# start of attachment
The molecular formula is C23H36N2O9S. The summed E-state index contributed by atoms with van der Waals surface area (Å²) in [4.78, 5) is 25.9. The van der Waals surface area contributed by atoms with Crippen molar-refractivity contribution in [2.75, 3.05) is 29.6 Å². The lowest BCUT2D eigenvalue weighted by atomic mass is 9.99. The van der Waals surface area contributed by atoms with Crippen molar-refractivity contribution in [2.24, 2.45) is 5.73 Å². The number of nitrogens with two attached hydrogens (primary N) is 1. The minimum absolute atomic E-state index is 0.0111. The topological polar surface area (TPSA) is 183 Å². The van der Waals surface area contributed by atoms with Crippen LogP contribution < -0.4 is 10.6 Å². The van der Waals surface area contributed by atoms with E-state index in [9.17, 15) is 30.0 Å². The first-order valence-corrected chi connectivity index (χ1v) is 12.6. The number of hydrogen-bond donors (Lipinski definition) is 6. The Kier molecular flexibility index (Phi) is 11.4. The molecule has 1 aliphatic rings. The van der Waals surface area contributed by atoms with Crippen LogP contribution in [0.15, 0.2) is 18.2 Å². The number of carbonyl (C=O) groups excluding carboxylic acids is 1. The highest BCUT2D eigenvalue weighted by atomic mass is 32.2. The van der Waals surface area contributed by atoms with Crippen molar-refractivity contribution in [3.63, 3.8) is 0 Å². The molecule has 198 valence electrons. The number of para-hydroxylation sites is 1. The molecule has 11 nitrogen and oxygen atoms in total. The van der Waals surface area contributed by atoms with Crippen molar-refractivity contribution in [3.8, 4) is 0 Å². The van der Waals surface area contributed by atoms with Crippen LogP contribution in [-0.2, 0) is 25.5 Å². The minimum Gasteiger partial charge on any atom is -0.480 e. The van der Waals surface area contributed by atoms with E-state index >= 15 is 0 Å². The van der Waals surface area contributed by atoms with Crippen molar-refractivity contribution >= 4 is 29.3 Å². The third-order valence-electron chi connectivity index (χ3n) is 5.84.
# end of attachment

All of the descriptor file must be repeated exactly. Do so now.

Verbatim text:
The molecular formula is C23H36N2O9S. The summed E-state index contributed by atoms with van der Waals surface area (Å²) in [4.78, 5) is 25.9. The van der Waals surface area contributed by atoms with Crippen molar-refractivity contribution in [2.75, 3.05) is 29.6 Å². The lowest BCUT2D eigenvalue weighted by atomic mass is 9.99. The van der Waals surface area contributed by atoms with Crippen molar-refractivity contribution in [2.24, 2.45) is 5.73 Å². The number of nitrogens with two attached hydrogens (primary N) is 1. The minimum absolute atomic E-state index is 0.0111. The topological polar surface area (TPSA) is 183 Å². The van der Waals surface area contributed by atoms with Crippen LogP contribution < -0.4 is 10.6 Å². The van der Waals surface area contributed by atoms with E-state index in [9.17, 15) is 30.0 Å². The first-order valence-corrected chi connectivity index (χ1v) is 12.6. The number of hydrogen-bond donors (Lipinski definition) is 6. The Kier molecular flexibility index (Phi) is 11.4. The molecule has 1 aliphatic rings. The van der Waals surface area contributed by atoms with Crippen LogP contribution in [0.15, 0.2) is 18.2 Å². The number of carbonyl (C=O) groups excluding carboxylic acids is 1. The highest BCUT2D eigenvalue weighted by atomic mass is 32.2. The van der Waals surface area contributed by atoms with Crippen molar-refractivity contribution in [3.63, 3.8) is 0 Å². The molecule has 198 valence electrons. The number of para-hydroxylation sites is 1. The molecule has 11 nitrogen and oxygen atoms in total. The van der Waals surface area contributed by atoms with Crippen molar-refractivity contribution in [3.8, 4) is 0 Å². The van der Waals surface area contributed by atoms with Crippen LogP contribution in [-0.2, 0) is 25.5 Å². The minimum Gasteiger partial charge on any atom is -0.480 e. The van der Waals surface area contributed by atoms with E-state index >= 15 is 0 Å². The van der Waals surface area contributed by atoms with Crippen molar-refractivity contribution >= 4 is 29.3 Å². The third-order valence-electron chi connectivity index (χ3n) is 5.84.